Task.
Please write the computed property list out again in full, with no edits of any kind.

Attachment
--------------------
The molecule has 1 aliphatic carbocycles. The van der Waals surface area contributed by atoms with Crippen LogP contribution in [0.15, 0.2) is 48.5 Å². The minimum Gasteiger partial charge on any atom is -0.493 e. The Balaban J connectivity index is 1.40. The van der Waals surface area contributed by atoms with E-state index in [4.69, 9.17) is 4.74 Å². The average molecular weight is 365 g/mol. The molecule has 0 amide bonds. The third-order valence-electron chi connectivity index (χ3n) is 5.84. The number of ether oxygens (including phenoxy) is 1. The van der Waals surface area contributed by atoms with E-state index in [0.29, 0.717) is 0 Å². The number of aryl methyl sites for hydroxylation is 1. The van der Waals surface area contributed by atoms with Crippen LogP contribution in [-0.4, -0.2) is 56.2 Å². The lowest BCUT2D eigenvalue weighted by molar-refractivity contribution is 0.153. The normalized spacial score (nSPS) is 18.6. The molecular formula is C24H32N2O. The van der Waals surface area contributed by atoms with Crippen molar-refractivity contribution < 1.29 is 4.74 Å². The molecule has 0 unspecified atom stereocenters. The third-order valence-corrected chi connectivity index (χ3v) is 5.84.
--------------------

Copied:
The molecule has 1 aliphatic carbocycles. The van der Waals surface area contributed by atoms with Crippen LogP contribution in [0.15, 0.2) is 48.5 Å². The minimum Gasteiger partial charge on any atom is -0.493 e. The Balaban J connectivity index is 1.40. The van der Waals surface area contributed by atoms with E-state index in [4.69, 9.17) is 4.74 Å². The average molecular weight is 365 g/mol. The molecule has 0 amide bonds. The third-order valence-electron chi connectivity index (χ3n) is 5.84. The number of ether oxygens (including phenoxy) is 1. The van der Waals surface area contributed by atoms with E-state index in [0.29, 0.717) is 0 Å². The number of aryl methyl sites for hydroxylation is 1. The van der Waals surface area contributed by atoms with Crippen LogP contribution in [-0.4, -0.2) is 56.2 Å². The lowest BCUT2D eigenvalue weighted by molar-refractivity contribution is 0.153. The normalized spacial score (nSPS) is 18.6. The molecular formula is C24H32N2O. The van der Waals surface area contributed by atoms with Crippen molar-refractivity contribution < 1.29 is 4.74 Å². The molecule has 0 unspecified atom stereocenters. The third-order valence-corrected chi connectivity index (χ3v) is 5.84.